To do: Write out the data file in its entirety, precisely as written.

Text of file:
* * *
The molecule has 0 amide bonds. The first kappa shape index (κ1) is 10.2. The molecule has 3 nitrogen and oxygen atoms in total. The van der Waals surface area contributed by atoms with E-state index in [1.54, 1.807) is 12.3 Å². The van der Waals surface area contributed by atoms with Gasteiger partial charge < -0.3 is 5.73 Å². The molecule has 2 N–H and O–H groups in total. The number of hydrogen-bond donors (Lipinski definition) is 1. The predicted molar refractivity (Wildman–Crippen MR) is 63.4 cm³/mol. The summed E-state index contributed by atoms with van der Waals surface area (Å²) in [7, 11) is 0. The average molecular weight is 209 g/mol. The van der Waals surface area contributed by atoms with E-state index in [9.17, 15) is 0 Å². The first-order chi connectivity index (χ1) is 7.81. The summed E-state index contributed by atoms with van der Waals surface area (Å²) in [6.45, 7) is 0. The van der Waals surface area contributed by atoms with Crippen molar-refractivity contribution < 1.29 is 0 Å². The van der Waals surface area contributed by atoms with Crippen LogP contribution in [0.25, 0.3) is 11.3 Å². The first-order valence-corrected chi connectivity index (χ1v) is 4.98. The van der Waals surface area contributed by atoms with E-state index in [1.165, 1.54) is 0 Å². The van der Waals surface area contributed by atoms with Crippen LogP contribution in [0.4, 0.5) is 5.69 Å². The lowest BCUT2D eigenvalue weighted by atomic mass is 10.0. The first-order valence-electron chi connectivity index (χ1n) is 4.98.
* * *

The molecule has 0 amide bonds. The first kappa shape index (κ1) is 10.2. The molecule has 3 nitrogen and oxygen atoms in total. The van der Waals surface area contributed by atoms with E-state index in [1.54, 1.807) is 12.3 Å². The van der Waals surface area contributed by atoms with Gasteiger partial charge < -0.3 is 5.73 Å². The molecule has 2 N–H and O–H groups in total. The number of hydrogen-bond donors (Lipinski definition) is 1. The predicted molar refractivity (Wildman–Crippen MR) is 63.4 cm³/mol. The summed E-state index contributed by atoms with van der Waals surface area (Å²) in [7, 11) is 0. The average molecular weight is 209 g/mol. The van der Waals surface area contributed by atoms with E-state index in [9.17, 15) is 0 Å². The first-order chi connectivity index (χ1) is 7.81. The summed E-state index contributed by atoms with van der Waals surface area (Å²) in [6.45, 7) is 0. The van der Waals surface area contributed by atoms with Crippen molar-refractivity contribution < 1.29 is 0 Å². The van der Waals surface area contributed by atoms with Crippen LogP contribution in [0.25, 0.3) is 11.3 Å². The first-order valence-corrected chi connectivity index (χ1v) is 4.98. The van der Waals surface area contributed by atoms with E-state index in [1.165, 1.54) is 0 Å². The van der Waals surface area contributed by atoms with Crippen LogP contribution in [0.4, 0.5) is 5.69 Å². The lowest BCUT2D eigenvalue weighted by atomic mass is 10.0. The first-order valence-electron chi connectivity index (χ1n) is 4.98.